A whitetail hunter in Wisconsin got more than he bargained for earlier this month when he found himself sharing his tree stand with a black bear.
The bear bit Dalton Roach in the back before climbing back down the tree, hanging around for awhile, and eventually wandering away.
Fortunately, Roach did not sustain serious injuries.
“It’s definitely not totally uncommon for a bear to go into a tree with a hunter,” the 25-year-old hunter told KARE 11. “But the fact that he actually started gnawing on me and stuff, like that was a little abnormal.”
Roach is right. While black bears rarely attack or injure humans, they will occasionally climb into a tree stand with a hunter.
Last year, #HUNT365 reported on a woman who found a bear with her in a tree stand before daylight. In that instance, the bear climbed down without touching the hunter.
Roach’s bear was a little more curious. He told KARE 11 that the bear had a paw in his lap, and he felt its teeth puncture his back.
“I kind of pulled myself out and then stood around and turned in one motion to then face the bear and just started yelling and hollering, to say, ‘I get it you’re here, but I need you to leave,'” said Roach.
That convinced the bear to climb out of the tree, but Roach told the outlet that the animal hung around below the stand for another 30-45 minutes.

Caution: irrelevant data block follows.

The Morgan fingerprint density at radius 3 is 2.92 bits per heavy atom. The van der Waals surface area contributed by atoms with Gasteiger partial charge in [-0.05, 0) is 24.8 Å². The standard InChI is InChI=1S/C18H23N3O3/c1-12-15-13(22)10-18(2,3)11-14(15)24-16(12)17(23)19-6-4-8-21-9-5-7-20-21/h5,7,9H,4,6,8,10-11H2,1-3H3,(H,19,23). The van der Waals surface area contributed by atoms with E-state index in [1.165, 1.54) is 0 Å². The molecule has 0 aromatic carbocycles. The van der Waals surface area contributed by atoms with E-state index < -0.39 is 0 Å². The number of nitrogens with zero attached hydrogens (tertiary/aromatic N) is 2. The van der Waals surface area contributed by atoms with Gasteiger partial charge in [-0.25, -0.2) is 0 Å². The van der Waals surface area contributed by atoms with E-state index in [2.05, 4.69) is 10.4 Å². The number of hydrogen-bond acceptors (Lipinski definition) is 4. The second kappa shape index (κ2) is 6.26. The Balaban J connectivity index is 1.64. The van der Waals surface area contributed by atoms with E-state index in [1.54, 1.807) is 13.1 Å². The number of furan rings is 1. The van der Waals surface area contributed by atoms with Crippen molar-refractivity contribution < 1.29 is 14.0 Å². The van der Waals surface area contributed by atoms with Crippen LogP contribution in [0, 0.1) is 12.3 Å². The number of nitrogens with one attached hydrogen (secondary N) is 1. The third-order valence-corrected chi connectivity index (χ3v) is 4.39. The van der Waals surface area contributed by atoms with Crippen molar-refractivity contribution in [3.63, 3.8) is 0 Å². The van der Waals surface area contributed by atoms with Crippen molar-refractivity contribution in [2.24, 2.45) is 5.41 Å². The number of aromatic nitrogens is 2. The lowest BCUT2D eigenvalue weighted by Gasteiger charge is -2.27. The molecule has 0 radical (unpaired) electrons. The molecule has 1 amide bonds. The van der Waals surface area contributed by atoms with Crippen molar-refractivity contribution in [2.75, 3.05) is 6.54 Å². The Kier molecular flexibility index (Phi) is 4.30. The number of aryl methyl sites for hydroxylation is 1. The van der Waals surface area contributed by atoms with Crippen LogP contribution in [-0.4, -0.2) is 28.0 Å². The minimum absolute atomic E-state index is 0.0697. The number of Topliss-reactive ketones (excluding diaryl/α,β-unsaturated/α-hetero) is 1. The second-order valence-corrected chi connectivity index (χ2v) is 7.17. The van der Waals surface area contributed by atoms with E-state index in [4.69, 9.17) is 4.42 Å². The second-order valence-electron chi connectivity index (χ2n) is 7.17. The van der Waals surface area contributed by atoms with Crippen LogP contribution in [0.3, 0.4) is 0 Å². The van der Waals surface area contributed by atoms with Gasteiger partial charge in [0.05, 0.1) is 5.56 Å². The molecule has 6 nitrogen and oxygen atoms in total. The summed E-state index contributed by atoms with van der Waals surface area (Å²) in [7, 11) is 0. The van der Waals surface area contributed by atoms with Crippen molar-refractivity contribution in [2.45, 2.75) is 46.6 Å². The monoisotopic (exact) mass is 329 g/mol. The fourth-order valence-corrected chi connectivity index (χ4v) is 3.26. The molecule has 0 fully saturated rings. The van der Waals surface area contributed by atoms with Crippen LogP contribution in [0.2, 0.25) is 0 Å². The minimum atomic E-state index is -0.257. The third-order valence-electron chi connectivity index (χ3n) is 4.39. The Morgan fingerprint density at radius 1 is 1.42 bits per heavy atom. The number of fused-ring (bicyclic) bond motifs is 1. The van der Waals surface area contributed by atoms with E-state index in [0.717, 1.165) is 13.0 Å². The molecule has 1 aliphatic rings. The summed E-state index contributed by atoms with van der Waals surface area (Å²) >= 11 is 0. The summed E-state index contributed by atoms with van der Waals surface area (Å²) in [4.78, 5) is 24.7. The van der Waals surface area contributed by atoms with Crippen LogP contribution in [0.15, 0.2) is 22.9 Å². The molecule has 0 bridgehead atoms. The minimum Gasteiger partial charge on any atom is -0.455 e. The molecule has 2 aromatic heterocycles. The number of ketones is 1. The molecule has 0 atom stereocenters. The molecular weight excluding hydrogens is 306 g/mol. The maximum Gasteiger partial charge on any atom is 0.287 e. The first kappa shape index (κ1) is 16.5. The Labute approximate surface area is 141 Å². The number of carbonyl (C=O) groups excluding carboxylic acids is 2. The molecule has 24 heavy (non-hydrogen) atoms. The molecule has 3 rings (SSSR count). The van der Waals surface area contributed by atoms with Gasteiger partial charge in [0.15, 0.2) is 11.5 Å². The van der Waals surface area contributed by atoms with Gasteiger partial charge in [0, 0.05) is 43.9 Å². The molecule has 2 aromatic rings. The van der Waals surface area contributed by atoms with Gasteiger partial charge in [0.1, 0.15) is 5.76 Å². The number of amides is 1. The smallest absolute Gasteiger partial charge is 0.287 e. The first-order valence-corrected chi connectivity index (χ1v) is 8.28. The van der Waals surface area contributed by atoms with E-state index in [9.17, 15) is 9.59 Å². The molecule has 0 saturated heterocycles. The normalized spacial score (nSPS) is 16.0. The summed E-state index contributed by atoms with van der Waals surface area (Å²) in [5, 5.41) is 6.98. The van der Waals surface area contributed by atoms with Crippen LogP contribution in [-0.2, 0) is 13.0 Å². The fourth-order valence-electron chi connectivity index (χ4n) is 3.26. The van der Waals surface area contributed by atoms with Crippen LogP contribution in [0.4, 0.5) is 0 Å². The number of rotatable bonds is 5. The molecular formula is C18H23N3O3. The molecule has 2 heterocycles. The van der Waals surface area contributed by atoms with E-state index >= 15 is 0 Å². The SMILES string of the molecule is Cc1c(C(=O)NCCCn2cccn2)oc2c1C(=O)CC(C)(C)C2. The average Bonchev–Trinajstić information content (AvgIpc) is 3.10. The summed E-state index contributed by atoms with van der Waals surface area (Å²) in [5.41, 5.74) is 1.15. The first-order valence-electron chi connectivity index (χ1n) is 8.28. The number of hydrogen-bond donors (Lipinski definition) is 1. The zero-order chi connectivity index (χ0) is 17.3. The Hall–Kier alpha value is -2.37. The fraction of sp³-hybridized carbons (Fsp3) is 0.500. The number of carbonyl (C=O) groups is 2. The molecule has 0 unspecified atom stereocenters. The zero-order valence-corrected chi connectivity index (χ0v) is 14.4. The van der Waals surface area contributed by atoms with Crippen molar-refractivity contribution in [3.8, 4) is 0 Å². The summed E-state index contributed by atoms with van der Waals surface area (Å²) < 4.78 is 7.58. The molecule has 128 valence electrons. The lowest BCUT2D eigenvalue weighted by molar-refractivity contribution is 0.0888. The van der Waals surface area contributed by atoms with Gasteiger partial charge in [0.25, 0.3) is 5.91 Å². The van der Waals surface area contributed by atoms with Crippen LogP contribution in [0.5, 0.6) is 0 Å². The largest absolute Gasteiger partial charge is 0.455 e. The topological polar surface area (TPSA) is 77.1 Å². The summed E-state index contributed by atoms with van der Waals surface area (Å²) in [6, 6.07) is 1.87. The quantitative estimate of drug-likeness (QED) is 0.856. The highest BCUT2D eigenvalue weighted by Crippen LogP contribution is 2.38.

Though Roach wasn’t seriously injured, he figured his hunt was over for the morning. He called a friend, who stayed on the phone with him for the quarter-mile walk back to his truck.
Asked if he thought he was ever going to die, Roach said, “Obviously, in the moment, I tried to not think of anything like that. I was honestly kind of laughing about it because it’s one of those situations that obviously doesn’t happen every day.”
The doctor told the hunter that he may not even sustain a scar from his injuries.
“I think it makes it a little less believable because I think people are under the impression if a bear bites you, you’re missing something [i.e., an appendage],” Roach continued. “So along with it being a cool story, it can be an educational tool too.”
The Wisconsin DNR reports that four people were hurt in black bear attacks in the state between 2013 and 2018. No one has ever died, according to the agency.